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One of the four chief kingdoms of India at the time of the Buddha, the others being Kosala, the kingdom of the Vaṃsa and Avanti. Magadha formed one of the sixteen great countries (Mahājanapada) and had its capital at Rājagaha or Giribbaja where Bimbisāra, and after him Ajātasattu, reigned. Later, Pāṭaliputta became the capital. By the time of Bimbisāra, Aṅga, too, formed a part of Magadha, and he was known as king of Aṅga Magadha (see, e.g., Vin.i.27 and ThagA.i.544, where Bimbisāra sends for Soṇa-Koḷivisa, a prominent citizen of Campā, capital of Aṅga). However, prior to that, these were two separate kingdoms, often at war with each other (e.g., J.iv.454 f). Several kings of Magadha are mentioned by name in the Jātaka stories — e.g., Arindama and Duyyodhana. In one story (J.vi.272) the Magadha kingdom is said to have been under the suzerainty of Aṅga. In the Buddha’s day, Magadha (inclusive of Aṅga) consisted of eighty thousand villages (Vin.i.179) and had a circumference of some three hundred leagues (DA.i.148).

Ajātasattu succeeded in annexing Kosala with the help of the Licchavī, and he succeeded also in bringing the confederation of the latter under his sway; preliminaries to this struggle are mentioned in the books (e.g., D.ii.73 f., 86).

Under Bimbisāra and Ajātasattu, Magadha rose to such political eminence that for several centuries, right down to the time of Asoka, the history of Northern India was practically the history of Magadha. (A list of the kings from Bimbisāra to Asoka is found in Dvy.369; cp. DA.i.153; Mbv.96, 98).

At the time of the Buddha, the kingdom of Magadha was bounded on the east by the river Campā (Campā flowed between Aṅga and Magadha; J.iv.454), on the south by the Viñjha Mountains, on the west by the river Soṇa, and on the north by the Gaṅgā. The latter river formed the boundary between Magadha and the republican country of the Licchavī, and both the Māgadhas and the Licchavī evidently had equal rights over the river. When the Buddha visited Vesāli, Bimbisāra made a road five leagues long, from Rājagaha to the river, and decorated it, and the Licchavī did the same on the other side. DhA.iii.439 f; the Dvy. (1p.55) says that monks going from Sāvatthi to Rājagaha could cross the Gaṅgā in boats kept either by Ajātasattu or by the Licchavī of Vesāli.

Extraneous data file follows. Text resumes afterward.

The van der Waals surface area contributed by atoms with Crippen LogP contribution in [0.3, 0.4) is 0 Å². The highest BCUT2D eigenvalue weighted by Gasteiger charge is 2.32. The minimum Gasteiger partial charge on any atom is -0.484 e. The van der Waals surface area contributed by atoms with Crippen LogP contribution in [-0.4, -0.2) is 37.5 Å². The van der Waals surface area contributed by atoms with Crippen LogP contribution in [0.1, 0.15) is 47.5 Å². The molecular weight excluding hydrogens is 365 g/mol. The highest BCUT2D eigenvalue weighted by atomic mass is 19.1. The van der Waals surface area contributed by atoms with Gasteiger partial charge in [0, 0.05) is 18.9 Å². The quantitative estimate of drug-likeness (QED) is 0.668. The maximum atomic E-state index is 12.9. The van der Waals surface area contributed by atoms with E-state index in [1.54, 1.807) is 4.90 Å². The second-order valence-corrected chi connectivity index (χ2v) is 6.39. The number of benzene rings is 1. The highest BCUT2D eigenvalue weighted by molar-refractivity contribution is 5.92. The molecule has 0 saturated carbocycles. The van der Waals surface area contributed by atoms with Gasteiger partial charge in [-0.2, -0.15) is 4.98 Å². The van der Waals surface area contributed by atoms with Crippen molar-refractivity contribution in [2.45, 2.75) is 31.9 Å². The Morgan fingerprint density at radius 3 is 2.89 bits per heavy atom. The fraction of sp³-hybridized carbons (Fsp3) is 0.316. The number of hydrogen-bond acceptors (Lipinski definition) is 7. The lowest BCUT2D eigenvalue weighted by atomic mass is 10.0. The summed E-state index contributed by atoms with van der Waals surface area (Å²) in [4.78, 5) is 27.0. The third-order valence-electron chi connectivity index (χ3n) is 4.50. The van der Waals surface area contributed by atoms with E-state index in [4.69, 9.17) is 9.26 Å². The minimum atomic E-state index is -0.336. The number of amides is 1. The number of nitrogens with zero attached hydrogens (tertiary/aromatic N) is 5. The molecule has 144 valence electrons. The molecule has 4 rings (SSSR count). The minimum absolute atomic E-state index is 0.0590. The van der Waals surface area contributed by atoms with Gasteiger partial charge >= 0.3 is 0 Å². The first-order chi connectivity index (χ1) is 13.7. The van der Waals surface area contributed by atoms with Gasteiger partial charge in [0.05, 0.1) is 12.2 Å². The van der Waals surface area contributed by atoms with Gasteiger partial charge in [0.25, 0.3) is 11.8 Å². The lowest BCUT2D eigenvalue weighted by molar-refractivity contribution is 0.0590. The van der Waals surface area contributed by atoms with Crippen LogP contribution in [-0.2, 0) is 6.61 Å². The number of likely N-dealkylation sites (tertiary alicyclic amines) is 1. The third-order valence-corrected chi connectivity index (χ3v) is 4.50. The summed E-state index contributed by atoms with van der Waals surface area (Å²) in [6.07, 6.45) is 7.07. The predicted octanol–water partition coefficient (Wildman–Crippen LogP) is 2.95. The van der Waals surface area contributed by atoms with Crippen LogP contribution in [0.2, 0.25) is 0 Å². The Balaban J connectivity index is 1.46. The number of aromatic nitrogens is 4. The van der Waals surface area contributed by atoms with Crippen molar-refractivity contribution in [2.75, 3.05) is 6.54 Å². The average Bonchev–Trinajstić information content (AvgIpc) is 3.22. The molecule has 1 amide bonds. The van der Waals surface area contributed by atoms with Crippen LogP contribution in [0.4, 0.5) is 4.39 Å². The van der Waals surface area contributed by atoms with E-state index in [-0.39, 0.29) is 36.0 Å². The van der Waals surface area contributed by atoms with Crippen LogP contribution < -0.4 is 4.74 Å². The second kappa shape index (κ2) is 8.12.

During the early Buddhist period Magadha was an important political and commercial centre, and was visited by people from all parts of Northern India in search of commerce and of learning. The kings of Magadha maintained friendly relations with their neighbours, Bimbisāra and Pasenadi marrying each other’s sisters. Mention is made of an alliance between Pukkusāti, king of Gandhāra and Bimbisāra. When Caṇḍapajjota of Ujjeni was suffering from jaundice, Bimbisāra sent him his own personal physician, Jīvaka.

In Magadha was the real birth of Buddhism (see, e.g., the words put in the mouth of Sahampatī in Vin.i.5, pātur ahosi Magadhesu pubbe dhammo, etc.), and it was from Magadha that it spread after the Third Council. The Buddha’s chief disciples, Sāriputta and Moggallāna, came from Magadha. In Asoka’s time the income from the four gates of his capital of Pāṭaliputta was four hundred thousand kahāpaṇas daily, and in the Sabhā, or Council, he would daily receive another hundred thousand kahāpaṇas (Sp.i.52). The cornfields of Magadha were rich and fertile (Thag.vs.208), and each Magadha field was about one quarter of a league (gāvuta) in extent. Thus AA.ii.616 explains the extent of Kakudha’s body, which filled two or three Māgadha village fields (A.iii.122).

The names of several places in Magadha occur in the books — e.g., Ekanāḷā, Nāḷakagāma, Senānigāma, Khāṇumata, Andhakavinda, Macala, Mātulā, Ambalaṭṭhikā, Pāṭaligāma, Nāḷandā, and SāIindiya.

Buddhaghosa says (SNA.i.135 f ) that there are many fanciful explanations (bahudhā papañcanti) of the word Magadha. One such is that king Cetiya, when about to be swallowed up by the earth for having introduced lying into the world, was thus admonished by those standing round — “Mā gadhaṃ pavisa;” another that those who were digging in the earth saw the king, and that he said to them: “Mā gadhaṃ karotha.” The real explanation, accepted by Buddhaghosa himself, seems to have been that the country was the residence of a clan of warriors (khattiya) called Magadhā.

The Magadhabhāsā is regarded as the speech of the Noble Ones (e.g., Sp.i.255). If children grow up without being taught any language, they will spontaneously use the Magadha language; it is spread all over Niraya, among lower animals, petas, humans, and devas (VibhA.387 f).

The people of Aṅga and Magadha were in the habit of holding a great annual sacrifice to Māha Brahmā in which a fire was kindled with sixty cartloads of firewood. They held the view that anything cast into the sacrificial fire would bring a thousand fold reward. SA.i.269; but it is curious that in Vedic, Brāhmana and Sūtra periods, Magadha was considered as outside the pale of Ariyan and Brahmanical culture, and was therefore looked down upon by Brahmanical writers. However, it was the holy land of the Buddhists. See VT.ii.207; Thomas: op.cit., 13, 96.

Magadha was famous for a special kind of garlic (Sp.iv.920) and the Magadha nāla was a standard of measure. (e.g., AA.i.101).

Magadha is identified with the modern South Behar. See also Magadhakhetta.